With new center, IU aspires to become a collaborative hub for cellbased therapies. Its first target: multiple myeloma.
The newly established Brown Center for Immunotherapy at Indiana University School of Medicine will discover innovative ways to deploy immune-based therapies to treat cancers and pioneer the use of this powerful technology in other diseases.
“Immunology is the right place for a big investment. It is clear to me that this is the most exciting area in all of science,” said Don Brown, MD, a 1985 graduate of IU School of Medicine who made a $30 million gift to establish the center. “It has tremendous potential for long-sought breakthroughs in cancer, but also autoimmune diseases, neurodegenerative diseases, and a whole range of conditions. We have tremendous resources and talent in Indiana. Hopefully, my contribution can push us over the top to do some really exciting things.”
The gift is IU School of Medicine’s largest ever from an alumnus. The infusion of resources will enable IU School of Medicine Dean Jay L. Hess, Executive Associate Dean for Research Affairs Anantha Shekhar and other school leaders to move aggressively to build the center and recruit top-flight experts in immunotherapy to Indiana.
“Immunotherapy represents one of the most promising advances in my career, if not in the entire history of medicine,” said Hess, MD, PhD, MHSA, vice president for university clinical affairs and Walter J. Daly Professor. “The impact of this gift on patients will be extraordinary. The center will focus on developing innovative therapies to cure at least one type of cancer and slow the progression of at least one other chronic disease. We are tremendously grateful to Dr. Brown for partnering with IU School of Medicine to make this vision a reality.”
The gift will also provide a powerful boost to the state’s economy. Brown’s charge to IU School of Medicine is “to use the work of the center to catalyze the formation of new companies and the creation of new jobs in the field of immune-based biotechnology.”
To accomplish these goals, the Brown Center for Immunotherapy will collaborate with the private sector throughout Central Indiana, including leaders in pharmaceuticals, biotechnology and other relevant fields.
A Living Drug
While Immunotherapy broadly refers to a variety of techniques used to spur the immune system to fight disease, the Brown Center for Immunotherapy will focus more specifically on the emerging field of cell-based therapies.
Thus far, these therapies have shown the most promise against cancer. Cancer is able to thrive in part because tumor cells evade the body’s natural defense system. Cell-based immunotherapy seeks to retrain the immune system to seek out and attack these tumor cells.
T cells—a type of immune cell—are extracted from a patient and engineered in a laboratory to recognize specific antigens on tumor cells through the insertion of a chimeric antigen receptor. Such modified T cells are known as chimeric T cells, or CAR T cells. Thousands of the CAR T cells are created and infused into the patient’s bloodstream.
The cells act as a living drug that hunts down and kills cancer cells. Importantly, these reprogrammed immune cells survive in the body for years, constantly patrolling for cancer cells and attacking them as they appear.
While use of the therapy is still in its infancy, the results of small trials elsewhere have been remarkable. For example, CAR T cell therapy has been successfully used to treat refractory acute lymphoblastic leukemia, a disease that was previously considered universally fatal. In early trials at the University of Pennsylvania, nearly 90 percent of patients treated with the therapy survived.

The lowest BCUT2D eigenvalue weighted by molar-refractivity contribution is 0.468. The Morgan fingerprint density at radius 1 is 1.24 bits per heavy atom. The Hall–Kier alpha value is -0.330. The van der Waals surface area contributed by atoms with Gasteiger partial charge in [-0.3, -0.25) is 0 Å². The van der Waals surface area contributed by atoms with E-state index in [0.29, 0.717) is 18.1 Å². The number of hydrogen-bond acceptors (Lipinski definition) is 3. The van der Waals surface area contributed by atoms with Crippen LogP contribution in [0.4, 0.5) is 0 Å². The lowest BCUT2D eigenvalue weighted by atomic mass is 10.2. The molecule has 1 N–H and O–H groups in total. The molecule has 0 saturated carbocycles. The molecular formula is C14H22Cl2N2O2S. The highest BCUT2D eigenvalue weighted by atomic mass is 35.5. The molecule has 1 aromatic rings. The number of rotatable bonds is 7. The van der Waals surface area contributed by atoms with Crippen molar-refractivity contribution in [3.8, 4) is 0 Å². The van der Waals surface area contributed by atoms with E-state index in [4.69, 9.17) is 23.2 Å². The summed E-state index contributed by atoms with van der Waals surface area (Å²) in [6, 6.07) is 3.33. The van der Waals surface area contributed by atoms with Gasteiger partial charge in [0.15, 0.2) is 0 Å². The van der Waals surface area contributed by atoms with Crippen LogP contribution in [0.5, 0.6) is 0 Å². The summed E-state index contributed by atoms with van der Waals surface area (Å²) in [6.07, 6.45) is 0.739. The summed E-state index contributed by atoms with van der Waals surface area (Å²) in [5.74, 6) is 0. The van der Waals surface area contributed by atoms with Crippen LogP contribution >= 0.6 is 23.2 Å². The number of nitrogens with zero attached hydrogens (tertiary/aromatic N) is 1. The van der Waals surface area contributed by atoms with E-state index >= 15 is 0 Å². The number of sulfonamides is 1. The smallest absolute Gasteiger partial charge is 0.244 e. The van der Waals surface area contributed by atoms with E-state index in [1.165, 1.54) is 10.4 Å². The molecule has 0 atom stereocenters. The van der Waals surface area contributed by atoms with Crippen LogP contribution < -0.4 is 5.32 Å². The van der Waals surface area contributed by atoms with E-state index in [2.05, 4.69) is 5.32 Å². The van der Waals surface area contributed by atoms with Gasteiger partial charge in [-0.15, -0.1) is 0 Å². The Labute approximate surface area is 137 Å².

Hope for Patients
The Brown Center for Immunotherapy will initially focus on multiple myeloma and triple negative breast cancer, two diseases for which IU School of Medicine and its clinical partner Indiana University Health have a strong foundation of talent, sizable patient populations and existing resources that can be leveraged to maximize impact.
Researchers will also investigate potential opportunities to prevent and treat Alzheimer’s disease and other neurodegenerative disorders with immunotherapies.
“Our hope is to show this therapy’s ability and effectiveness in one or two diseases while we simultaneously develop technology that is broadly applicable to many, many diseases,” said Shekhar, MD, PhD, who leads research for the School of Medicine. “Our vision is not simply to build a center or facility that can make immune cells and give treatments to a limited number of patients here in Indiana. Our vision is to create a program that will transform the whole technology so that thousands of patients all over the world can benefit from it.”
The promise of immunotherapy provides tremendous hope to patients. Kevin Gilmore, a father of two young children from West Lafayette, Indiana, was diagnosed with multiple myeloma in 2005, about a week after his one-year wedding anniversary. Myeloma is a cancer of the plasma cells that is treatable, but not curable.
Gilmore endured about eight months of treatment, and has been in remission since 2006.
“The research is very important for a couple of reasons,” Gilmore said. “Selfishly, at some point it’s probably going to come back. You can be in remission for 10 years, 20 years, multiple myeloma does tend to come back. I’d like to have the best treatment available or a cure available. But also, I don’t want someone else to have to go through what I did. It was terrible.”
Shekhar said he expects to begin testing the effectiveness of immunotherapy to treat multiple myeloma as part of a clinical trial within a year.
That’s welcome news for patients like Gilmore.
“I want to be around to raise the kids, hold my grandkids,” he said.